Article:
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Leviticus 19:36

“You shall have just balances, just weights, a just ephah, and a just hin.”

Yesterday we considered the subjective theory of value and how the use of money has made it harder to see how both parties benefit in an economic transaction. Still, currency has benefited humanity by making trade easier and more efficient. But at the same time, the use of money raises the prospect of inflation.

Inflation occurs when the value of money decreases and the cost of goods and services rises. As the purchasing power of a unit of currency goes down, merchants must raise prices to maintain and expand their businesses. Because money is worth less, prices must go up even to sustain profits, let alone increase them. Inflation has been called “the cruelest tax of all” because it especially hurts the poor and the elderly, some of the most vulnerable people in society. As prices rise, the money that these groups have been able to set aside does not go as far. They spend more and more for less and less.

Increasing the money supply drives much of this inflation. Governments worldwide have embraced fiat currency by detaching their currencies from a fixed standard based on a rare commodity such as gold or silver and printing money whose only value is the government’s say-so. Governments can now keep printing money to create new programs and giveaways for their constituents without worrying much about whether these things are actually affordable. However, as more money is printed, it becomes more common, and the more common something is, the less individuals value it. They start demanding more of it in economic exchanges by raising prices.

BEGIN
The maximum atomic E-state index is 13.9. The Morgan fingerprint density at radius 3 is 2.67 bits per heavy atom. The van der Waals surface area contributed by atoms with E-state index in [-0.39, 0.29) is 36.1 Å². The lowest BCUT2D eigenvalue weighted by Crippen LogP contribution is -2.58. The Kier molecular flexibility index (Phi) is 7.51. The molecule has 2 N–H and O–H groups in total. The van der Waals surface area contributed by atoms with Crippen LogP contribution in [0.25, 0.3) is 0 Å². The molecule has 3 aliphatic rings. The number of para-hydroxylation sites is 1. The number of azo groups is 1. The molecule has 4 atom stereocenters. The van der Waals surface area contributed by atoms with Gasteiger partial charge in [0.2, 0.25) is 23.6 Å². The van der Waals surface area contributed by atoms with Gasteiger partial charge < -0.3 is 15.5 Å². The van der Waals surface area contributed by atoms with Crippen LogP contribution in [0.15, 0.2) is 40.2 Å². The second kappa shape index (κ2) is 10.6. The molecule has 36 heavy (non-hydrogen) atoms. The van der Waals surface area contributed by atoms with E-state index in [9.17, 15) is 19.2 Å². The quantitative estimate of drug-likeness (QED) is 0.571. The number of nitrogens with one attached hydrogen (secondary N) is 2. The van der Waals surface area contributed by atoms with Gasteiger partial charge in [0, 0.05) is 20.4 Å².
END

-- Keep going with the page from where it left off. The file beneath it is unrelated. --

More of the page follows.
This kind of inflation is at odds with Scripture’s demand for just weights and measures, which is given in Leviticus 19:36 and in many other texts. In biblical times, buying and selling was commonly conducted by using scales that balanced goods against weights. If the weights or scales were dishonest, people could be cheated. For example, an unscrupulous fig merchant could inscribe a one-pound weight (to borrow a modern measurement) with the mark of two pounds. Buyers would then pay for two pounds of figs as the merchant weighed out the fruit because the weight said two pounds. Yet, in reality, these unsuspecting buyers would receive only one pound of figs. God’s Word forbids this kind of dishonesty in buying and selling, and inflation driven by increasing the money supply is a kind of unjust weight and measure because the government can devalue the currency at a whim by printing more of it.

Coram Deo Living before the face of God

Inflation creates huge problems, and hyperinflation has led to the collapse of many countries. We may feel powerless to stop inflation, but we can help prevent it by supporting leaders who will not spend more than the government has available. We can also prepare ourselves for inflation through wise saving and investment, trusting the Lord to sustain us even in dire times.


For Further Study
  • Leviticus 19:35
  • Deuteronomy 25:13–16
  • Proverbs 20:23
  • Acts 4:32–37

Subjective Valuation

Wise Investment

Keep Reading The Kingdom of God

From the November 2021 Issue
Nov 2021 Issue